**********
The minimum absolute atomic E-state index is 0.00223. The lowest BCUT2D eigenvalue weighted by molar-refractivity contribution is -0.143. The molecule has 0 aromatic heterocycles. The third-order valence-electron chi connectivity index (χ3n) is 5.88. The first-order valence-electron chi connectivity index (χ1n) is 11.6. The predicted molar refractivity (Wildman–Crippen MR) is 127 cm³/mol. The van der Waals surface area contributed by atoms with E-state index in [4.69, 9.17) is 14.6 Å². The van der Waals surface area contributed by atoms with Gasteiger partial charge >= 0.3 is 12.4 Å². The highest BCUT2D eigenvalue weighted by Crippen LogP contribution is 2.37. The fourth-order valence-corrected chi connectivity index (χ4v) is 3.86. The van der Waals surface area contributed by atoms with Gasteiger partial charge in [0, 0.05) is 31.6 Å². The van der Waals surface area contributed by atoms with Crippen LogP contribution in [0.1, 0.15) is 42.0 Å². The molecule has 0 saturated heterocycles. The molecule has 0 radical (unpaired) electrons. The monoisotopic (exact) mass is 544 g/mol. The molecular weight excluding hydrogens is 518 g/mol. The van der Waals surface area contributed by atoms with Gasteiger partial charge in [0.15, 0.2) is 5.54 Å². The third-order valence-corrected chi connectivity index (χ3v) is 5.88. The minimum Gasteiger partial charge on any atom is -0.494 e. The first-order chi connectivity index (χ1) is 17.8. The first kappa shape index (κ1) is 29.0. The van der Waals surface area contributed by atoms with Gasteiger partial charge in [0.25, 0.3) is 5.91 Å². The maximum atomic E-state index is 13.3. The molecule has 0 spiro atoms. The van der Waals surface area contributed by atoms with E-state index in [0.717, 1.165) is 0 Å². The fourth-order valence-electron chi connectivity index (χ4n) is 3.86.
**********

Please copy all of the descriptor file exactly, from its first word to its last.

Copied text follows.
The minimum absolute atomic E-state index is 0.00223. The lowest BCUT2D eigenvalue weighted by molar-refractivity contribution is -0.143. The molecule has 0 aromatic heterocycles. The third-order valence-electron chi connectivity index (χ3n) is 5.88. The first-order valence-electron chi connectivity index (χ1n) is 11.6. The predicted molar refractivity (Wildman–Crippen MR) is 127 cm³/mol. The van der Waals surface area contributed by atoms with E-state index in [4.69, 9.17) is 14.6 Å². The van der Waals surface area contributed by atoms with Gasteiger partial charge >= 0.3 is 12.4 Å². The highest BCUT2D eigenvalue weighted by Crippen LogP contribution is 2.37. The fourth-order valence-corrected chi connectivity index (χ4v) is 3.86. The van der Waals surface area contributed by atoms with Gasteiger partial charge in [0, 0.05) is 31.6 Å². The van der Waals surface area contributed by atoms with Crippen LogP contribution in [0.1, 0.15) is 42.0 Å². The molecule has 0 saturated heterocycles. The molecule has 0 radical (unpaired) electrons. The monoisotopic (exact) mass is 544 g/mol. The molecular weight excluding hydrogens is 518 g/mol. The van der Waals surface area contributed by atoms with Gasteiger partial charge in [0.15, 0.2) is 5.54 Å². The third-order valence-corrected chi connectivity index (χ3v) is 5.88. The minimum Gasteiger partial charge on any atom is -0.494 e. The first-order chi connectivity index (χ1) is 17.8. The first kappa shape index (κ1) is 29.0. The van der Waals surface area contributed by atoms with Gasteiger partial charge in [0.25, 0.3) is 5.91 Å². The maximum atomic E-state index is 13.3. The molecule has 0 spiro atoms. The van der Waals surface area contributed by atoms with E-state index in [0.717, 1.165) is 0 Å². The fourth-order valence-electron chi connectivity index (χ4n) is 3.86.